The emphasis on subsidiarity was all to evident throughout the meeting. As the quote from Archbishop Duncan that heads this report clearly demonstrates, ACNA will in some measure revert to the model found in TEC throughout much of the 19th century. The test will come in a few years when a measure of stability has been achieved. It will also be interesting to see how it meshes with leadership models among ACNA's African allies and whether it will even come to shape behaviors across the theological divide. Congregational it undoubtedly is, but will its Anglican roots make it something more than that?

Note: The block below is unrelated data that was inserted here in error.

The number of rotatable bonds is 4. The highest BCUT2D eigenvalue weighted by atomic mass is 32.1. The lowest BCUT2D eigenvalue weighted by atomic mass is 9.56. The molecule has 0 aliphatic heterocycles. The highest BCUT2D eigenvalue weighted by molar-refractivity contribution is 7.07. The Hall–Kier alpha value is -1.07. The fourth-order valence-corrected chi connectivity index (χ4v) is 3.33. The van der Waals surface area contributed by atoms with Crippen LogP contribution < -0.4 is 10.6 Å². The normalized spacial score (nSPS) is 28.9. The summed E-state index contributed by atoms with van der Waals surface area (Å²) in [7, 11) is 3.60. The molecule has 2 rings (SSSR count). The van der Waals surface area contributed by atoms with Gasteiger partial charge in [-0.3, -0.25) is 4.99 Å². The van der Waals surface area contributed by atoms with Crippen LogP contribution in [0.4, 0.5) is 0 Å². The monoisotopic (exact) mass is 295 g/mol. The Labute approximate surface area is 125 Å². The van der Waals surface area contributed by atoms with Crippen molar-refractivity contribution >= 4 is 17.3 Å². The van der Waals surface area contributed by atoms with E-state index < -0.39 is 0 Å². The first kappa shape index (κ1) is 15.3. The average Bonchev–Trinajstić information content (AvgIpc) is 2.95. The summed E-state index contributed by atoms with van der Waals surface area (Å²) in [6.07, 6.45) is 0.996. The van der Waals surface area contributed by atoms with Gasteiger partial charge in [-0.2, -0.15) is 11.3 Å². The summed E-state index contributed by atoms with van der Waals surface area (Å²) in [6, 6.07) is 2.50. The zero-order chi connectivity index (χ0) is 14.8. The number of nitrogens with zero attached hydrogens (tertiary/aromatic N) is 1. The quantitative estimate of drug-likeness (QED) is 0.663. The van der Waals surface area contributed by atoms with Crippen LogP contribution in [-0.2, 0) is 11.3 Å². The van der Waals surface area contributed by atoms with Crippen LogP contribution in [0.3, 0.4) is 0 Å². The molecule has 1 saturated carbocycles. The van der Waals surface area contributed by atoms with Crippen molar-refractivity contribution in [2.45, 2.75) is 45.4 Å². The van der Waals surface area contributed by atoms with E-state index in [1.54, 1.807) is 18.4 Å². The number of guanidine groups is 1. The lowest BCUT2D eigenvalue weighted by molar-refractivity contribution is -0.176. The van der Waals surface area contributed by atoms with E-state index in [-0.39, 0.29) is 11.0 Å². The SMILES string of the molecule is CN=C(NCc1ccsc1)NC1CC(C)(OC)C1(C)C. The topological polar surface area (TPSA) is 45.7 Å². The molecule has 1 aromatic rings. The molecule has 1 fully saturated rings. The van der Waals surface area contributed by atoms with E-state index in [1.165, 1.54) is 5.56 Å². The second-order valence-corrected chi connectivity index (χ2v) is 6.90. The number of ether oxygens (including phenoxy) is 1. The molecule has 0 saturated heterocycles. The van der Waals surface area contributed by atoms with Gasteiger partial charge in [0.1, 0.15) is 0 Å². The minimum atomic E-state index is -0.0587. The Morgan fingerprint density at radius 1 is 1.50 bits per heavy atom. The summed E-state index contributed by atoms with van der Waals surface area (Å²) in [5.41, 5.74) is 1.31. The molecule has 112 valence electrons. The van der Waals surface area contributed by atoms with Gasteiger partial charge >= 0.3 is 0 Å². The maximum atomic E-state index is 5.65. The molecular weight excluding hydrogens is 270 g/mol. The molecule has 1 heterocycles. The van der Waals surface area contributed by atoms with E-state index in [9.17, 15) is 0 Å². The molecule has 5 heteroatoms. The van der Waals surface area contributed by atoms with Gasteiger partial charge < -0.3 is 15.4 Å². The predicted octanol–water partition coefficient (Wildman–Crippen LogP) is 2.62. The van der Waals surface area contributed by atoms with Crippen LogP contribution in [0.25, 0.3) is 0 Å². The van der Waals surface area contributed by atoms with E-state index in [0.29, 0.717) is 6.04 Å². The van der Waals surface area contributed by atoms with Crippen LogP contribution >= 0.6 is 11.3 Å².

By the end of the meeting the archbishop was in upbeat mood. We've proved, he said, we can live without the endowments, so even if we choose not to appeal, we are secure. He pledged that even this year's convention will be different, with alternates and observers free to sit among the delegates. We may do some things according to legislative procedures, he concluded, but we're not a legislative body but a family. And in a sense he's right. Comradeship in adversity has welded together the inner circle of those who have worked with Bob Duncan since he first came to Pittsburgh and the wider body of believers in Pittsburgh who belong to ACNA. It's interesting for me that while I still identify with ACNA as much as I do with any institution, at neither pre-convention meeting did I feel myself to be wholly there. Perhaps I've just spent too long writing about a pre-realignment diocese. There are just too many missing faces (everywhere) for me to feel entirely comfortable. "We have the future," the archbishop insisted, while those in TEC "have only the past." What sort of future, I wonder.